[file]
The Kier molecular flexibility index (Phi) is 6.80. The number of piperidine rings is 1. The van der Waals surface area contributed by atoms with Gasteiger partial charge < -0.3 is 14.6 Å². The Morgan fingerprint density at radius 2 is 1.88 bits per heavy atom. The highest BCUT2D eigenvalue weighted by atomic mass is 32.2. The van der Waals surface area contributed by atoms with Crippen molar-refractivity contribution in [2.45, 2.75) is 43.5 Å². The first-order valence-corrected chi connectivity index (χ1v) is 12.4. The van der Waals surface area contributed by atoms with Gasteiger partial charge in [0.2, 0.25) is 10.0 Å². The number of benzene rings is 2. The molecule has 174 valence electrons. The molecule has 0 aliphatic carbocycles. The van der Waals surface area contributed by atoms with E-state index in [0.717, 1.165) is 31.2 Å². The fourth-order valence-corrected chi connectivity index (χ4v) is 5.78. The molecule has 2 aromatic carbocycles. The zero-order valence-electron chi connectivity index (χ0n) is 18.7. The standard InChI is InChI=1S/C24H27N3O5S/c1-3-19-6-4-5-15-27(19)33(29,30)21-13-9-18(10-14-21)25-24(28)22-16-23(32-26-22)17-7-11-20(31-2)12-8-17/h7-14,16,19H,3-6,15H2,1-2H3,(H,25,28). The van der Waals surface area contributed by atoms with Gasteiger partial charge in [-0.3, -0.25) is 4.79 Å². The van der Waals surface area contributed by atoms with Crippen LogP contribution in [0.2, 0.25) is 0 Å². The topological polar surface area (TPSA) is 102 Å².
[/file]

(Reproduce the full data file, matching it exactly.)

The Kier molecular flexibility index (Phi) is 6.80. The number of piperidine rings is 1. The van der Waals surface area contributed by atoms with Gasteiger partial charge < -0.3 is 14.6 Å². The Morgan fingerprint density at radius 2 is 1.88 bits per heavy atom. The highest BCUT2D eigenvalue weighted by atomic mass is 32.2. The van der Waals surface area contributed by atoms with Crippen molar-refractivity contribution in [2.45, 2.75) is 43.5 Å². The first-order valence-corrected chi connectivity index (χ1v) is 12.4. The van der Waals surface area contributed by atoms with Gasteiger partial charge in [0.2, 0.25) is 10.0 Å². The number of benzene rings is 2. The molecule has 174 valence electrons. The molecule has 0 aliphatic carbocycles. The van der Waals surface area contributed by atoms with E-state index in [0.717, 1.165) is 31.2 Å². The fourth-order valence-corrected chi connectivity index (χ4v) is 5.78. The molecule has 2 aromatic carbocycles. The zero-order valence-electron chi connectivity index (χ0n) is 18.7. The standard InChI is InChI=1S/C24H27N3O5S/c1-3-19-6-4-5-15-27(19)33(29,30)21-13-9-18(10-14-21)25-24(28)22-16-23(32-26-22)17-7-11-20(31-2)12-8-17/h7-14,16,19H,3-6,15H2,1-2H3,(H,25,28). The van der Waals surface area contributed by atoms with Gasteiger partial charge in [-0.3, -0.25) is 4.79 Å². The van der Waals surface area contributed by atoms with Crippen LogP contribution in [0.2, 0.25) is 0 Å². The topological polar surface area (TPSA) is 102 Å².